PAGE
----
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Microsoft Dynamics 365 starts to get interesting
Microsoft Dynamics 365

Microsoft Dynamics 365 starts to get interesting


Something has been happening at global software giant Microsoft over the past couple of years and the finance community is beginning to take notice, writes Steve Brooks.

2nd Oct 2019
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There was a time when accountants wondered why Microsoft had failed to build on the popularity of Excel to pull together all of its different tools into something that would really make life easier for them. That view was often aired on AccountingWEB.

In recent years, however, there’s been a real shift from Microsoft. They’ve invested a lot in collaboration and new ways of working through Office 365. Microsoft has become interesting again.

After Office 365 paved the way, Microsoft committed to taking its business applications into the cloud too. With the infrastructure in place to support Office 365, it made sense to bring the business applications wing into the same orbit.

There are economies of scale for hosting business applications, but for end users, having everything on the same platform can deliver some cool new features.

Microsoft can build one connector and it will work for all users. There’s a huge amount of connectivity with reporting tools like Power BI, which can be built right into the ledgers in Dynamics Business Central. If you want to create a reporting dashboard to keep your finger on the pulse of the business, connecting Power BI is just a case of logging in. It doesn’t need a huge amount of expertise.

The integration between the core ledgers and reporting environment simplify day-to-day and month-by-month reporting. Regular standard reports such as daily sales, aged debtors and board packs can be linked back to the source and updated with a click of a button on screen.

Even if the output is the same, the process by which you output it is much quicker.

The unified user experience between Microsoft Dynamics and Office 365 differentiates the ERP suite from other business applications. If you get email in Office 365 and use Business Central, there’s a direct interface that will recognise any email address affiliated with a customer or supplier. From there you can raise a sale quote or purchase order or invoice without having to leave your Outlook email inbox.

The gains are incremental, but this new way of working can shave a couple of minutes off every purchase order or sales invoice. Over the course of a year, those areas can deliver a huge amount of savings.

The cost equation

As AccountingWEB has reported, mid-market and ERP applications have lagged behind bookkeeping applications like Xero and QuickBooks Online, but more businesses are now moving in the direction of the cloud.

In the past, taking a client/server ERP implementation and hosting it in the cloud people was expensive. The larger software didn’t compete for a while, but Microsoft and two or three other providers can now provide software that’s more capable than Xero or QBO without the excessive costs.  With true cloud ERP systems, the new entrants have proved that economies of scale bring down the price.

For example, the cost of a Microsoft Dynamics Business Central licence is £52.80/user/month. A company with a financial director, controller and management accountant would pay a little over £150/month for their ERP software. “If there are 10 people using Office 365, you can run the entire business for £250/month and you don’t have to have set up and run a bunch of complicated servers.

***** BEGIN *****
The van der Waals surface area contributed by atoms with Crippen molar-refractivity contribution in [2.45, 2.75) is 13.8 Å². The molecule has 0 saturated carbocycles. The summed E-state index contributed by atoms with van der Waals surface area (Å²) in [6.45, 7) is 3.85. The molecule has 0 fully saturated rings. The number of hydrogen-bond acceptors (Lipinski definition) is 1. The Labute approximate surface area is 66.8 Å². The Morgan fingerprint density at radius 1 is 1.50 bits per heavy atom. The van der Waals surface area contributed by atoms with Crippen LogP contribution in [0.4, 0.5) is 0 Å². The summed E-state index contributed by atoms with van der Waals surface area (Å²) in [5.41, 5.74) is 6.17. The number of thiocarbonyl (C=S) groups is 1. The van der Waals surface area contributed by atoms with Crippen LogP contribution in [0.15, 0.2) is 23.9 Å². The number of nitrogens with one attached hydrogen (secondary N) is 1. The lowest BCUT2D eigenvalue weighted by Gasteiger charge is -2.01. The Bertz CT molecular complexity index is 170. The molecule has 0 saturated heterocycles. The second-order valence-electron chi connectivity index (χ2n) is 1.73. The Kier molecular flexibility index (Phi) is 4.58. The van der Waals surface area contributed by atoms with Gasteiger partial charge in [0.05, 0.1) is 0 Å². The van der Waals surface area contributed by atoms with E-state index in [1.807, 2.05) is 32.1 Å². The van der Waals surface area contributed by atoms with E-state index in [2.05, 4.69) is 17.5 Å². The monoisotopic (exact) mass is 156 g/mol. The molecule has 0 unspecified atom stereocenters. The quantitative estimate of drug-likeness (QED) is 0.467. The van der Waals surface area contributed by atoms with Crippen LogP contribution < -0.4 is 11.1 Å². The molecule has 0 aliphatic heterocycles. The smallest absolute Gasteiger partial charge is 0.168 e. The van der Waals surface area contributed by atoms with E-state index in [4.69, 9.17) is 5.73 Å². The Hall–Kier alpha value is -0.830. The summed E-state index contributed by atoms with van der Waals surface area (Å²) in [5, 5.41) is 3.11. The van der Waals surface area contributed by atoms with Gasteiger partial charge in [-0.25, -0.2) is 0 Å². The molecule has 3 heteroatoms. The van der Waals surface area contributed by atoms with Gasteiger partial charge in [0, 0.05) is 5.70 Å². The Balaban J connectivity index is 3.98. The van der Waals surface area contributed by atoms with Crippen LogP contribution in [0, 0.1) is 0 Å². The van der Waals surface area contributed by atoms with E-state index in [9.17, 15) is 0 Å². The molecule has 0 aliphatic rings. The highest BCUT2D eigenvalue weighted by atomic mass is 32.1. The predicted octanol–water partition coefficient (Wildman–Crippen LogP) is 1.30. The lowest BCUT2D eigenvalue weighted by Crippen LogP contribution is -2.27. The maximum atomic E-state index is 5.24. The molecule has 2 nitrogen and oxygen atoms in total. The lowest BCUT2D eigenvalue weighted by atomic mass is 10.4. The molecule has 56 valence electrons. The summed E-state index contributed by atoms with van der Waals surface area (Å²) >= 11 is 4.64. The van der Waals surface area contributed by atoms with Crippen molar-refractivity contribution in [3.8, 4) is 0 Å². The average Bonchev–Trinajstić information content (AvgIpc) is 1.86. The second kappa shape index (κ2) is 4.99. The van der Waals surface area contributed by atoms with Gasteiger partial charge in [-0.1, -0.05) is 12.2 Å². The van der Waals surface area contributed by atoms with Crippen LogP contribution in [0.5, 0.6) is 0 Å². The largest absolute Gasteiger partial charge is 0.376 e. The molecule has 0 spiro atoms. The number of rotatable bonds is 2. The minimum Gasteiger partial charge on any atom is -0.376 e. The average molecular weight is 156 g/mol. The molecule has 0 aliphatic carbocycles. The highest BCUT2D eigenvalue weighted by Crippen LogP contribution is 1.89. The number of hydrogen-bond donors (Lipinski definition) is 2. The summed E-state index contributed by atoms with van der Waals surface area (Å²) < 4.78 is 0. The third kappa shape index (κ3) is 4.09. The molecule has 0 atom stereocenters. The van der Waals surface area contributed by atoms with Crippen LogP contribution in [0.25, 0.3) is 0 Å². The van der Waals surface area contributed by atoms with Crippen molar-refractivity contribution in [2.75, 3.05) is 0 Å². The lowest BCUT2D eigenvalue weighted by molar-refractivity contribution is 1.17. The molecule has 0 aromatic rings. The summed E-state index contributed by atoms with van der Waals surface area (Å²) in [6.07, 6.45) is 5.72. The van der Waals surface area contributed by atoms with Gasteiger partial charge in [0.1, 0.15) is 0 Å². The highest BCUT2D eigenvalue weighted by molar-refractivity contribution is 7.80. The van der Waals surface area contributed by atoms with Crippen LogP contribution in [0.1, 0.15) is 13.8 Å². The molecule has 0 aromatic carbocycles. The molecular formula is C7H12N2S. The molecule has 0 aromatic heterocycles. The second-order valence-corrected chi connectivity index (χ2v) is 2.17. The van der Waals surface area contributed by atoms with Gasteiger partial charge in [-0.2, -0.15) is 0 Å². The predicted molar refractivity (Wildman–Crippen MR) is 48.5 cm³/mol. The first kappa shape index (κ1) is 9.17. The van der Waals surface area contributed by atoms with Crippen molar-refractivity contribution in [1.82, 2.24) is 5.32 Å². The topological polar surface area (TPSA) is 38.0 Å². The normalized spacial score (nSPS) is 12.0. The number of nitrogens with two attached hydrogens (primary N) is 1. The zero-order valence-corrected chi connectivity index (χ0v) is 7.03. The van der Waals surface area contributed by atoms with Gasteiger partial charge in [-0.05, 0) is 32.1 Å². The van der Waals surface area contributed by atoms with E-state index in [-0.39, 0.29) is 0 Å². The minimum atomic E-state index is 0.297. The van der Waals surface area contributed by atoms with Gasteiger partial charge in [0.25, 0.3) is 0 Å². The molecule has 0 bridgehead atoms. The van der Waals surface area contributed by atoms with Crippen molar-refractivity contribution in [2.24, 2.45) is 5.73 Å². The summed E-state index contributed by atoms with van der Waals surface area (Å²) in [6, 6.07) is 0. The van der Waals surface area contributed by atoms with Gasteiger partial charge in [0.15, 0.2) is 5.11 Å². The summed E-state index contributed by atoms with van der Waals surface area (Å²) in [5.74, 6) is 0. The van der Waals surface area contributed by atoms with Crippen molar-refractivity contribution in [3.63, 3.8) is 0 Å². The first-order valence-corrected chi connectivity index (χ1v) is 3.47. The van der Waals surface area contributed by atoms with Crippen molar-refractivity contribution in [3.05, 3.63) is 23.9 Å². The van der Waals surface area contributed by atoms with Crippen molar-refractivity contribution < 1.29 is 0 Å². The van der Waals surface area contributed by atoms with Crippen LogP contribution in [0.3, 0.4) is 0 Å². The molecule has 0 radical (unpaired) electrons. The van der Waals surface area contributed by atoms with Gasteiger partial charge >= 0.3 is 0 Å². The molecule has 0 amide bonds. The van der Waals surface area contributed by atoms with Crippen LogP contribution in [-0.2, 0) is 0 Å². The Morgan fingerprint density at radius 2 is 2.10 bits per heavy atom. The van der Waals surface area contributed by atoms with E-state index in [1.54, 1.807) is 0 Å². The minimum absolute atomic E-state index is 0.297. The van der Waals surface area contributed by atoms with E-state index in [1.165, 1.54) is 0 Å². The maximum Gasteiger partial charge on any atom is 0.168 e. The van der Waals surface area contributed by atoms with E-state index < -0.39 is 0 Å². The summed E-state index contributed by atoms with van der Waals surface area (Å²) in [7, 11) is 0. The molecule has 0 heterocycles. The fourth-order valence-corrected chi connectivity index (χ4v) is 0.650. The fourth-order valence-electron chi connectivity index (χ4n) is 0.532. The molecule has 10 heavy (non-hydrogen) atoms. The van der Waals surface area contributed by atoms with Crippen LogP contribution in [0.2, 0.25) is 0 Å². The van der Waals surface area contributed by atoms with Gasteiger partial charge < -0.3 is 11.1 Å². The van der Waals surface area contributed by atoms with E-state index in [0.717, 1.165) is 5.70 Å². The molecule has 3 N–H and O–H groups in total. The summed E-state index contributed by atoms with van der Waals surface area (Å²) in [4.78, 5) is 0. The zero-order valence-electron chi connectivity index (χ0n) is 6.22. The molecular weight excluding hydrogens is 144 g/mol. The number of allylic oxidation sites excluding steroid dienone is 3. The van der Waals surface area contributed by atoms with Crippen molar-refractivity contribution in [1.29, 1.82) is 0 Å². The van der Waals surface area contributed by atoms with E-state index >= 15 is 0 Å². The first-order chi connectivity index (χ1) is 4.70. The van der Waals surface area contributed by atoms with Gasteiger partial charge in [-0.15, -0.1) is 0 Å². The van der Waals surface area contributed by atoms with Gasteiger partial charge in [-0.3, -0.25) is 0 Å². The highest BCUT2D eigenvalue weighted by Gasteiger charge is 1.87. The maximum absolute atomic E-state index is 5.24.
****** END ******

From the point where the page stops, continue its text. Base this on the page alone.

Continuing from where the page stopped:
In the old days, the Dynamics NAV applications were generally restricted to the upper mid-market, where stories circulated about the six-figure sums and epic implementation times of ERP systems back in the 20th century.

As well as bringing a new delivery model for the software itself, cloud ERP solutions can short-circuit the business process re-engineering model so that users get up and running much more quickly to derive value from their new systems.

You don’t need all that functionality from day one. A huge amount of implementation is the same for every business – who all want improved processes, faster reporting and better functionality. People using Sage or Xero can get the functionality with a fixed price, fixed scope implementation that comes with pre-configured nominal ledgers that let you build reporting dashboards out of box.

New ways of working

The Microsoft 365 package includes Power BI and extra things like Microsoft Teams that support the integrated, online way of working. We use Teams internally as part of our Dynamics implementation work at Cooper Parry. It has become the glue that holds all the software together.

For example the members of a finance department can all belong to a shared team in the Microsoft environment – and only they can see what’s in the group. The management accounts can be generated from Business Central and stored in the shared Files section, so everyone knows where to look. There’s no more need to save copies labelled, “Master – do not use.”

Other people can be added to the Team as needed – including auditors if you have no fears on that front – or accounts and business plans could be shared with the bank to support a loan application. The Teams software includes a workflow planner, so users can also set up tasks that need to be completed, when and by whom.

Those tools can make a huge difference. If you’ve got Office 365, you’ve probably got Teams already. Go have a look and try using it with your team. The cost of entry is very low, but the potential productivity gains are very high.